The Golden Ones
My mind is all wrapped up in moving at the moment, but I did take the time last weekend to go to the Newberry Library Book Fair. Some of what I purchased is "work" oriented—a book to disassemble for postcards, and a directory of art markets, but I also completed my collection of large format picture books about mythical creatures and discovered a book I loved in my childhood titled The Ghost Next Door. Upon rereading it, I noticed just how lovely the illustrations in it are; so I've done some research on the illustrator, Trina Schart Hyman.
She was born in Philadelphia in 1939 and studied at Philadelphia College of Art, the Boston Museum School of Fine Arts, and the School for Applied Art in Stockholm, Sweden. I read a lot about her personal struggles, being a divorced, single mom and an illustrator are two of the hardest jobs in the world and she did both. She won a Caldecott medal and three Caldecott honors for her work. She also worked as the art director for Cricket magazine, a children's' literature magazine that I read voraciously when I was young. Her name probably isn't one you immediately recognize, but I can almost guarantee that if you review the list of books you loved from childhood, at least one will have been illustrated by Trina Schart Hyman.
I was really intrigued to find out her working style. She didn't do thumbnails; she worked actual size on illustration board in pencil until her drawing was perfected, and then she would ink the drawing with a brush. My favorite works of hers are done with this technique, but she also did color works using acrylic paints thinned down into watercolor-like glazes and oil paintings. Her personal favorite artists are the great book illustrators of the early 1900s: Arthur Rackham, Edmund Dulac, Howard Pyle, and the Pre-Raphaelites.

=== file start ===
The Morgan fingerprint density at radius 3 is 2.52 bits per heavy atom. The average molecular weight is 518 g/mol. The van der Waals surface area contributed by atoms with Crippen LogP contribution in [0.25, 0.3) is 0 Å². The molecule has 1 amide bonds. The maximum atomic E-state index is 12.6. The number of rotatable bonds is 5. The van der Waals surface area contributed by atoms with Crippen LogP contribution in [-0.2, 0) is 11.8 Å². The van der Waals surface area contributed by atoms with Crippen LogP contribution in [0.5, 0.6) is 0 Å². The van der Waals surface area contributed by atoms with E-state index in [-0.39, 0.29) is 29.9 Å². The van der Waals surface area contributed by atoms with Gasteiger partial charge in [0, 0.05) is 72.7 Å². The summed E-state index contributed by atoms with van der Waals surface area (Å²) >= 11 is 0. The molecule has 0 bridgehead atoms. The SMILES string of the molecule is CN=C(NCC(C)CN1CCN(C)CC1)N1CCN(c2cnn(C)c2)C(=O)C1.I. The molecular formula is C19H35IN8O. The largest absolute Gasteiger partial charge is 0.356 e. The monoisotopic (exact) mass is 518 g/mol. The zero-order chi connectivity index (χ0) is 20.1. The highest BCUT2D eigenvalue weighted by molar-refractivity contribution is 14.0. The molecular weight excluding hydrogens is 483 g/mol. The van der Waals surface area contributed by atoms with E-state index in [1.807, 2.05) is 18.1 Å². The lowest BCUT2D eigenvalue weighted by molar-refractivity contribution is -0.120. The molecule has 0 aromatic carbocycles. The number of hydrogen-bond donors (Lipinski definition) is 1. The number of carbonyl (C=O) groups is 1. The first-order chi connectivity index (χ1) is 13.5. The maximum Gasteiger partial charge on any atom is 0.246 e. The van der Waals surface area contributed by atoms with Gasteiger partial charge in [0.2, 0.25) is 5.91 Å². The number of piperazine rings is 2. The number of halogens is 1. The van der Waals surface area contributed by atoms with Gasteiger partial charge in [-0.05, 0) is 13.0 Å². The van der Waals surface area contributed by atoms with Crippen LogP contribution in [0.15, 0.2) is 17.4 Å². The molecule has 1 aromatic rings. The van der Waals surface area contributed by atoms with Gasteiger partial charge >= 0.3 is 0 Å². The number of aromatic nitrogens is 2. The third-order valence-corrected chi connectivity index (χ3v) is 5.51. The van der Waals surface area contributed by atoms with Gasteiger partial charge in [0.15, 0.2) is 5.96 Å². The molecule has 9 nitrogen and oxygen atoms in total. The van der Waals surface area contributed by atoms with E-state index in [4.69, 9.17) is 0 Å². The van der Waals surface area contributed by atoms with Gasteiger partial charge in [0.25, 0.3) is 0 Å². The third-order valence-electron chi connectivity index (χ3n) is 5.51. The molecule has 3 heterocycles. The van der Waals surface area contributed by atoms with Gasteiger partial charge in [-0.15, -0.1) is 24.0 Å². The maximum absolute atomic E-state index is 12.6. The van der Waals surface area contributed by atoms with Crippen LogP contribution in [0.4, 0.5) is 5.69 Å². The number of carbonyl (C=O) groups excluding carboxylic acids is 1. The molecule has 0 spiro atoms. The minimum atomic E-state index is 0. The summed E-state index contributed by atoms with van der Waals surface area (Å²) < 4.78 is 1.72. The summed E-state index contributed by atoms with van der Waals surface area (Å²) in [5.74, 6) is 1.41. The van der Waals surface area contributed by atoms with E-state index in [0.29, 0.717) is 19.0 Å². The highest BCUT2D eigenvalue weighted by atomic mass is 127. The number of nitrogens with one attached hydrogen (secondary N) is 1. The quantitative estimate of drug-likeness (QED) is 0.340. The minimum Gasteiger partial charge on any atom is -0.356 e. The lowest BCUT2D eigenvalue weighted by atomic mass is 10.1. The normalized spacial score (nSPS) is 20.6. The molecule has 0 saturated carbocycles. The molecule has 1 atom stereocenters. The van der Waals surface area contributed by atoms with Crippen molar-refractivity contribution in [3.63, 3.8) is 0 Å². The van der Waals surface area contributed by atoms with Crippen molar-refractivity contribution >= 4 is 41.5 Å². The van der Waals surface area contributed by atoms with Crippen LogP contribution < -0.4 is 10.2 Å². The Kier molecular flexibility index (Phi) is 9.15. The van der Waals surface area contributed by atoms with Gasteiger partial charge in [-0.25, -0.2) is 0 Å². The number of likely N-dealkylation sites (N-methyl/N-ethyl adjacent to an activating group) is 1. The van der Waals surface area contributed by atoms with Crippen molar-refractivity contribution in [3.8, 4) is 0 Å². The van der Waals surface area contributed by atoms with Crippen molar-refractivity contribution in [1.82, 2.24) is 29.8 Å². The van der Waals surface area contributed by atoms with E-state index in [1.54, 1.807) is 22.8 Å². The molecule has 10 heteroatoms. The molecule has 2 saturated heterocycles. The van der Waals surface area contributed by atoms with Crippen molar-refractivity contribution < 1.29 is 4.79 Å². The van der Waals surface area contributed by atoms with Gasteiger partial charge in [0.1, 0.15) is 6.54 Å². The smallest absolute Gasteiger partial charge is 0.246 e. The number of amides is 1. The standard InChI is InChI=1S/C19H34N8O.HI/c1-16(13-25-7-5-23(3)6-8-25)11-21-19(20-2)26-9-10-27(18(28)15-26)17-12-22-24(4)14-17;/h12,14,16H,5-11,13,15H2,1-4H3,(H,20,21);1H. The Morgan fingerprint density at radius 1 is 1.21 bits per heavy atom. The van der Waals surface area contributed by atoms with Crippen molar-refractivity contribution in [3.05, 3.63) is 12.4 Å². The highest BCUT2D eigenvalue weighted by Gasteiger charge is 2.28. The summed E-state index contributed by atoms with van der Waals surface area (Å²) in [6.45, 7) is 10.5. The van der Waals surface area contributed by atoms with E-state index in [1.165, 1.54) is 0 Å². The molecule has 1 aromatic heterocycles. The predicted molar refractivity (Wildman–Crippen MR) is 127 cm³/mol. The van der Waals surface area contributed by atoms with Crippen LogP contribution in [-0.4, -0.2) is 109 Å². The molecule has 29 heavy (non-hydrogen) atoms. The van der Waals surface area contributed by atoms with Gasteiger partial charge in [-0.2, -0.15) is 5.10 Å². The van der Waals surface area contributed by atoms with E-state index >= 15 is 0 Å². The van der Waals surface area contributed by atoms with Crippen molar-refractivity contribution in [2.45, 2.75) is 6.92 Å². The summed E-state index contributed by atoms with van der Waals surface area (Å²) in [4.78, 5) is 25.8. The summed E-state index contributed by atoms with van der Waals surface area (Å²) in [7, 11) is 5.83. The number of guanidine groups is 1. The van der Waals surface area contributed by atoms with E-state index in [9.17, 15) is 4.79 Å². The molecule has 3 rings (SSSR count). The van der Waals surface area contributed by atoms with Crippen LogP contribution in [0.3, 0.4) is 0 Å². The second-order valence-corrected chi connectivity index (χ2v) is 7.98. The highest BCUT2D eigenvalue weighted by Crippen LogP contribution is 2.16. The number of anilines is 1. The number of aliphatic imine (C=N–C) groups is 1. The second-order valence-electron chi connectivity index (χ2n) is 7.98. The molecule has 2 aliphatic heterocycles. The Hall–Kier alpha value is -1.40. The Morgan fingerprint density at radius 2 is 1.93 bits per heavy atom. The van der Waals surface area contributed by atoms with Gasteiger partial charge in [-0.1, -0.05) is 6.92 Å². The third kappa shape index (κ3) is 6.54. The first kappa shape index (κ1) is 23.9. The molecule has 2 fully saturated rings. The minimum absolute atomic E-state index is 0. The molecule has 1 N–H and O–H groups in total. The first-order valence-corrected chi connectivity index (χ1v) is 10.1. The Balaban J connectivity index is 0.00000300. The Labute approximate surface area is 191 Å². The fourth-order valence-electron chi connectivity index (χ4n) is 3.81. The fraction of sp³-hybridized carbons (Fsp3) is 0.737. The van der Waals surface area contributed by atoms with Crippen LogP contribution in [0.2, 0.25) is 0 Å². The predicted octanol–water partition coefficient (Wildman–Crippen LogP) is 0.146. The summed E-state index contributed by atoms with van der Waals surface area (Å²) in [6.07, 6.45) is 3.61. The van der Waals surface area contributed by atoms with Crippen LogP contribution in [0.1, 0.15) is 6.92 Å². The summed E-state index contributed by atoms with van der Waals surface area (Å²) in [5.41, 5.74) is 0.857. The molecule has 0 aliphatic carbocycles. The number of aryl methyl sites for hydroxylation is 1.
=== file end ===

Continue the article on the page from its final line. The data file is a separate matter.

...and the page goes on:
I would have loved to have gotten really ambitious with this posting and actually interviewed Ms. Hyman, but she unfortunately has passed away. I am grateful for an interview I read by Denise Ortkales which filled in a lot of my blanks and really represented Trina Schart Hyman very well. It was almost as good as talking to her myself. Once I've moved in to my new place, I'd like to start a monthly artist spotlight here if only for my edification.